Rebels seek funds and arms, Syria's Assad says winning

Syrian residents flee the fighting in Kurnaz, close to the western city of Hama, on January 27, 2013
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Syrian residents drive motorcycles and cars to flee during fighting between rebels and regime forces in the village of Kurnaz, close to the western city of Hama, on January 27, 2013. The Syrian opposition appealed Monday for hundreds of millions of dollars (euros) to step up the revolt against Bashar al-Assad, as the president asserted his forces had made "significant gains" in the conflict.

The Syrian opposition appealed Monday for hundreds of millions of dollars (euros) to step up the revolt against Bashar al-Assad, as the president asserted his forces had made "significant gains" in the conflict.

At an international meeting in Paris, the main opposition Syrian National Coalition (SNC) said it needs $500 million (370 million euros) in funding to set up an alternative government.

"With a state and a society collapsing, it is the Islamist groups that could gain ground if we do not do what we have to do," France's Foreign Minister Laurent Fabius warned the meeting.

"This conference has to send a clear signal, (that) it has one concrete objective: give the Syrian National Coalition (SNC) the means to act."

But the credibility of the opposition alliance has been damaged by mounting evidence that extremist Islamists are playing a central role in the campaign against Assad.

George Sabra, head of the SNC, the main body in the opposition coalition, said Assad's opponents were desperately in need of cash and arms.

"We need a minimum of 500 million dollars to be able to establish a government," he said. "And we need weapons, weapons and more weapons."

Arab and Western "Friends of Syria" agreed in December to provide a total of $145 million of support for the opposition, two-thirds of it from Saudi Arabia, but the money has yet to be delivered.

The SNC was created in November with its various components saying they would fight under a unified military command.

But some hardline groups have declined to join the coalition, saying their goal is the creation of an Islamic state to replace Assad's regime.

Assad himself said his troops have gained the upper hand against rebels in the 22-month conflict and could win in "two weeks" should Turkey stop its support for insurgents, a Lebanese newspaper reported.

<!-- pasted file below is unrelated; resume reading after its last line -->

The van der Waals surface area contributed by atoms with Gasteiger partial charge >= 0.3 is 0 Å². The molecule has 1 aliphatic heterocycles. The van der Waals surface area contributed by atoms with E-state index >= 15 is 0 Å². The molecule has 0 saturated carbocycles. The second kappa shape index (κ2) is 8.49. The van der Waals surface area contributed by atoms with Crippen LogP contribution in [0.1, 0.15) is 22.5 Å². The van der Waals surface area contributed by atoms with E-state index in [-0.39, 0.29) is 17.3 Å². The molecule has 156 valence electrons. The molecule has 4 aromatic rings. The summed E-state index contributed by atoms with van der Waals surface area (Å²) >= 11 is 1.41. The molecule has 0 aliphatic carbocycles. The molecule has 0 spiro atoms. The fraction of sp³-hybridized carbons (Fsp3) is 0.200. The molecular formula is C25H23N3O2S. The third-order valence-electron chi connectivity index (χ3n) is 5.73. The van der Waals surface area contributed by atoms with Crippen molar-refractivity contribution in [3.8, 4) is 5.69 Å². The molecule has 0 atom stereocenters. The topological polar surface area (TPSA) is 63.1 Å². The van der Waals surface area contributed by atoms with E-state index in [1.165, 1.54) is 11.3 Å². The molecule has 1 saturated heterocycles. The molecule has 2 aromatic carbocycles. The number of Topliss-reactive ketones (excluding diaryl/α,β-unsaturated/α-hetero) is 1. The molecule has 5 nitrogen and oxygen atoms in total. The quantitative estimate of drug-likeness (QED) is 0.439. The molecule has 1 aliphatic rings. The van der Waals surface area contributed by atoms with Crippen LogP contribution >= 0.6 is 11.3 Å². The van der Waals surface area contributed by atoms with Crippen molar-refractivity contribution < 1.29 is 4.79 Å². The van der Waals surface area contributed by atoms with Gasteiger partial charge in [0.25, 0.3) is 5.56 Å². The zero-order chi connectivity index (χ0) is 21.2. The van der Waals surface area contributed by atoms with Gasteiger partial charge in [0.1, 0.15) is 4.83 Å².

"The army has a very large lead on the ground and has achieved significant gains," Al-Akhbar quoted Assad as telling "visitors" at his palace in Damascus.

The rebels' "playground is limited to some border areas with Turkey, Jordan and Lebanon, and some pockets in the countryside of the capital, which are being dealt with," particularly the airport road, said Assad.

"If the Turkish border was closed to tackle the smuggling of arms and militants, this matter would be resolved in only two weeks."

Assad said that "armed groups financed from abroad have been dealt severe blows of late."

"The United States has included the Al-Nusra Front on its list of terrorist organisations, and this move will be followed by the full liquidation of this Al-Qaeda branch."

On Saturday Al-Nusra Front claimed responsibility for a January 21 suicide bombing in central Hama against headquarters of pro-regime militiamen that reportedly killed 42 people, including civilians.

On the ground, rebels took over one of four key suspension bridges in Deir Ezzor, which straddle the Euphrates river and connect the eastern city to Hasakeh province further north, the Syrian Observatory for Human Rights said.

"The bridge is important because that it allows the army to send troops and supplies to Hasakeh," Observatory chief Rami Abdel Rahman told AFP by phone.

Fighting also erupted in a southern district of Damascus, while the army bombed rebel positions on the capital outskirts, said the Observatory, which gave a toll of 47 people killed nationwide.

The United Nations says more than 60,000 people have been killed since the start of the conflict in March 2011.

On the international front, US President Barack Obama said in an interview published on Monday that he was wrestling with a decision on whether the US should get involved to resolve the Syrian conflict.

"In a situation like Syria, I have to ask, can we make a difference in that situation?" he told the New Republic magazine.

"Would a military intervention have an impact? ... What would be the aftermath of our involvement on the ground? Could it trigger even worse violence or the use of chemical weapons? What offers the best prospect of a stable post-Assad regime?"

"And what I have to constantly wrestle with is where and when can the United States intervene or act in ways that advance our national interest, advance our security, and speak to our highest ideals and sense of common humanity."

Israel, meanwhile, moved two batteries of its vaunted Iron Dome missile defence system to the north on Sunday in case of military action against Syria or Lebanon, a security source told AFP.

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